Security researchers have discovered a single piece of malware that is capable of spreading to four different platform environments, including Windows, Mac OSX, VMware virtual machines, and Windows Mobile devices.
First uncovered last month by security company Integro, Crisis was originally described as a Mac Trojan capable of intercepting e-mails and instant messages and tracking Web sites visited. Additional scrutiny by Symantec has found that the malware targets both OSX and Windows users with executable files for both operating systems.
Crisis is distributed using social engineering techniques designed to trick users into installing a JAR, or Java archive, file masquerading as an Adobe Flash installer. The malware then identifies the computer's OS and installs the corresponding executable (see diagram below).
"This may be the first malware that attempts to spread onto a virtual machine," Takashi Katsuki, a researcher with antivirus provider Symantec, wrote in a blog post Monday. "Many threats will terminate themselves when they find a virtual machine monitoring application, such as VMware, to avoid being analyzed, so this may be the next leap forward for malware authors."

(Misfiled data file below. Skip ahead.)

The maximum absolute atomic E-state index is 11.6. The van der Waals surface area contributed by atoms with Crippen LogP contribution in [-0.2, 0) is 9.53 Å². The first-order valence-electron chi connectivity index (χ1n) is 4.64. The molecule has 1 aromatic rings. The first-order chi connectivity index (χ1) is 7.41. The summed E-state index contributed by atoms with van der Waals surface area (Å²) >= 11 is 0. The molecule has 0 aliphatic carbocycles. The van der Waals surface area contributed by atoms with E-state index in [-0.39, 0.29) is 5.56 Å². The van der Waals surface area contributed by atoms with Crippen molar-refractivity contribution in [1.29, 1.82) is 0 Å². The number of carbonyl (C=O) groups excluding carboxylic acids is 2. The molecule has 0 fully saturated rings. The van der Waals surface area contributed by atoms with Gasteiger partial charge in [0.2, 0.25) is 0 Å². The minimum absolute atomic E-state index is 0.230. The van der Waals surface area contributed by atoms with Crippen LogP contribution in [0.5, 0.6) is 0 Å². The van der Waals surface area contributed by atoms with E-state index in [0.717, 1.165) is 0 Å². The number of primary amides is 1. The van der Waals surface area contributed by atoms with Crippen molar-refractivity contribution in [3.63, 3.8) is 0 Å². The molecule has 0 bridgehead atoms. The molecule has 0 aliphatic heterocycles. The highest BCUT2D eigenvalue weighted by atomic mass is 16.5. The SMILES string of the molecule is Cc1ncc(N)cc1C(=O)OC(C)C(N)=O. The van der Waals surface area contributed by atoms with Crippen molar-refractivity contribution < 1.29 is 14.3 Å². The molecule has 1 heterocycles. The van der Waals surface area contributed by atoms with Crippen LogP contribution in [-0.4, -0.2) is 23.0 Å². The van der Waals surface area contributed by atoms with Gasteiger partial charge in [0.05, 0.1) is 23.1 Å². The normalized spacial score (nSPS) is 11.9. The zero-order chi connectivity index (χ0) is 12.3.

Crisis spreads by searching for a VMware virtual machine image on the compromised computer. When it finds such an image, the malware copies itself onto the image using the VMware Player tool, which allows multiple operating systems to run on the same computer.
"It does not use a vulnerability in the VMware software itself," Katsuki wrote. "It takes advantage of an attribute of all virtualization software: namely that the virtual machine is simply a file or series of files on the disk of the host machine. These files can usually be directly manipulated or mounted, even when the virtual machines is not running."
The Windows version of Crisis can also spread to Windows Mobile devices connected to compromised computers by installing a module on the device. However, because it uses the Remote Application Programming Interface, it does not affect Android or iOS devices.
"We currently do not have copies of these modules and hence we are looking for them so we can analyze them in greater detail," Katsuki wrote.
Symantec said the malware has infected fewer than 50 machines.